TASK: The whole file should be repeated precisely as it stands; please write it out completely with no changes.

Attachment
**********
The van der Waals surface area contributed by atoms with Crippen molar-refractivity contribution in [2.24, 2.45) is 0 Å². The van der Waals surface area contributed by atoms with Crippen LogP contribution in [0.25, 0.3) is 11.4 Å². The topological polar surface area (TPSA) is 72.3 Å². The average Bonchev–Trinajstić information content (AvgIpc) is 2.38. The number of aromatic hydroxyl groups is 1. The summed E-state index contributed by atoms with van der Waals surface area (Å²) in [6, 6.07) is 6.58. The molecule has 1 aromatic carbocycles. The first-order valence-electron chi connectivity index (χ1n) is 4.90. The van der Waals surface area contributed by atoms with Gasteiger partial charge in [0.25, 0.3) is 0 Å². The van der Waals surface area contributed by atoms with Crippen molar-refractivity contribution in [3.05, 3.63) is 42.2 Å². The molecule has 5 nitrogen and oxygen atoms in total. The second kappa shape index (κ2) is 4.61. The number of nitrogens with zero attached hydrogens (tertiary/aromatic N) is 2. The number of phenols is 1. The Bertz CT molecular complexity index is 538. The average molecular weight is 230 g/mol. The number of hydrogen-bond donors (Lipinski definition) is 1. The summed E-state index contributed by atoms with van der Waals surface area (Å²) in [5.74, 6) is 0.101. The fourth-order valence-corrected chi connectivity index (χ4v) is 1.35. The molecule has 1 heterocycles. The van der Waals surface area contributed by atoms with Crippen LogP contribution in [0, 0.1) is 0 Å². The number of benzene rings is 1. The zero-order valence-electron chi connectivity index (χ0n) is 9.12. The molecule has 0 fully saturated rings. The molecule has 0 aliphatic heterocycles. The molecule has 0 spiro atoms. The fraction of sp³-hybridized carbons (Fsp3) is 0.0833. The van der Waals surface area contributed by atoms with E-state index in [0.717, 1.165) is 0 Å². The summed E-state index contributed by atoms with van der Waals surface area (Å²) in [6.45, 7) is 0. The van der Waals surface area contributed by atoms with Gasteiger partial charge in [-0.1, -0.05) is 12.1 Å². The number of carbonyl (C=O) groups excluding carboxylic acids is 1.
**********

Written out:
The van der Waals surface area contributed by atoms with Crippen molar-refractivity contribution in [2.24, 2.45) is 0 Å². The van der Waals surface area contributed by atoms with Crippen LogP contribution in [0.25, 0.3) is 11.4 Å². The topological polar surface area (TPSA) is 72.3 Å². The average Bonchev–Trinajstić information content (AvgIpc) is 2.38. The number of aromatic hydroxyl groups is 1. The summed E-state index contributed by atoms with van der Waals surface area (Å²) in [6, 6.07) is 6.58. The molecule has 1 aromatic carbocycles. The first-order valence-electron chi connectivity index (χ1n) is 4.90. The van der Waals surface area contributed by atoms with Gasteiger partial charge in [0.25, 0.3) is 0 Å². The van der Waals surface area contributed by atoms with Crippen molar-refractivity contribution in [3.05, 3.63) is 42.2 Å². The molecule has 5 nitrogen and oxygen atoms in total. The second kappa shape index (κ2) is 4.61. The number of nitrogens with zero attached hydrogens (tertiary/aromatic N) is 2. The number of phenols is 1. The Bertz CT molecular complexity index is 538. The average molecular weight is 230 g/mol. The number of hydrogen-bond donors (Lipinski definition) is 1. The summed E-state index contributed by atoms with van der Waals surface area (Å²) in [5.74, 6) is 0.101. The fourth-order valence-corrected chi connectivity index (χ4v) is 1.35. The molecule has 1 heterocycles. The van der Waals surface area contributed by atoms with Crippen LogP contribution in [0, 0.1) is 0 Å². The number of benzene rings is 1. The zero-order valence-electron chi connectivity index (χ0n) is 9.12. The molecule has 0 fully saturated rings. The molecule has 0 aliphatic heterocycles. The molecule has 0 spiro atoms. The fraction of sp³-hybridized carbons (Fsp3) is 0.0833. The van der Waals surface area contributed by atoms with E-state index in [0.717, 1.165) is 0 Å². The summed E-state index contributed by atoms with van der Waals surface area (Å²) in [6.45, 7) is 0. The van der Waals surface area contributed by atoms with Gasteiger partial charge in [-0.1, -0.05) is 12.1 Å². The number of carbonyl (C=O) groups excluding carboxylic acids is 1.